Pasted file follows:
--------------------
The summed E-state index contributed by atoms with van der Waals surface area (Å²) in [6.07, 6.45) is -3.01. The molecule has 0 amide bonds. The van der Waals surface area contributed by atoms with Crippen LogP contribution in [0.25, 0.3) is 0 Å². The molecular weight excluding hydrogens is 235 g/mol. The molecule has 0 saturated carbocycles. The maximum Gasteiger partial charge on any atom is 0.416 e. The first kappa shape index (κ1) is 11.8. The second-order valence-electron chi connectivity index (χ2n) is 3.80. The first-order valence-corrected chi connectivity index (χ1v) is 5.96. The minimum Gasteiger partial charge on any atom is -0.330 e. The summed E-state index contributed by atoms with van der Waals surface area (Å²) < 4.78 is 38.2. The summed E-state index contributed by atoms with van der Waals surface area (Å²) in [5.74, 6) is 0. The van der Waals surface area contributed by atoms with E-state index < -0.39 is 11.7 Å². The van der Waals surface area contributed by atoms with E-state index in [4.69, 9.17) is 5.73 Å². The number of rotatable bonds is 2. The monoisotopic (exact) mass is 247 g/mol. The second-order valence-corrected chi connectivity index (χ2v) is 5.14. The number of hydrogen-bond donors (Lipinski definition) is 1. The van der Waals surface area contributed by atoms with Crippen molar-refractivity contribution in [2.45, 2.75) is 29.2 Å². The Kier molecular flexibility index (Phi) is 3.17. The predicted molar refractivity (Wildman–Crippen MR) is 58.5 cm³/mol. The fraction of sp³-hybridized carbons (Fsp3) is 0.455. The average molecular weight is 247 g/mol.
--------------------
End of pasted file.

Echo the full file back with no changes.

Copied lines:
The summed E-state index contributed by atoms with van der Waals surface area (Å²) in [6.07, 6.45) is -3.01. The molecule has 0 amide bonds. The van der Waals surface area contributed by atoms with Crippen LogP contribution in [0.25, 0.3) is 0 Å². The molecular weight excluding hydrogens is 235 g/mol. The molecule has 0 saturated carbocycles. The maximum Gasteiger partial charge on any atom is 0.416 e. The first kappa shape index (κ1) is 11.8. The second-order valence-electron chi connectivity index (χ2n) is 3.80. The first-order valence-corrected chi connectivity index (χ1v) is 5.96. The minimum Gasteiger partial charge on any atom is -0.330 e. The summed E-state index contributed by atoms with van der Waals surface area (Å²) < 4.78 is 38.2. The summed E-state index contributed by atoms with van der Waals surface area (Å²) in [5.74, 6) is 0. The van der Waals surface area contributed by atoms with E-state index < -0.39 is 11.7 Å². The van der Waals surface area contributed by atoms with E-state index in [4.69, 9.17) is 5.73 Å². The number of rotatable bonds is 2. The monoisotopic (exact) mass is 247 g/mol. The second-order valence-corrected chi connectivity index (χ2v) is 5.14. The number of hydrogen-bond donors (Lipinski definition) is 1. The van der Waals surface area contributed by atoms with Crippen molar-refractivity contribution in [2.45, 2.75) is 29.2 Å². The Kier molecular flexibility index (Phi) is 3.17. The predicted molar refractivity (Wildman–Crippen MR) is 58.5 cm³/mol. The fraction of sp³-hybridized carbons (Fsp3) is 0.455. The average molecular weight is 247 g/mol.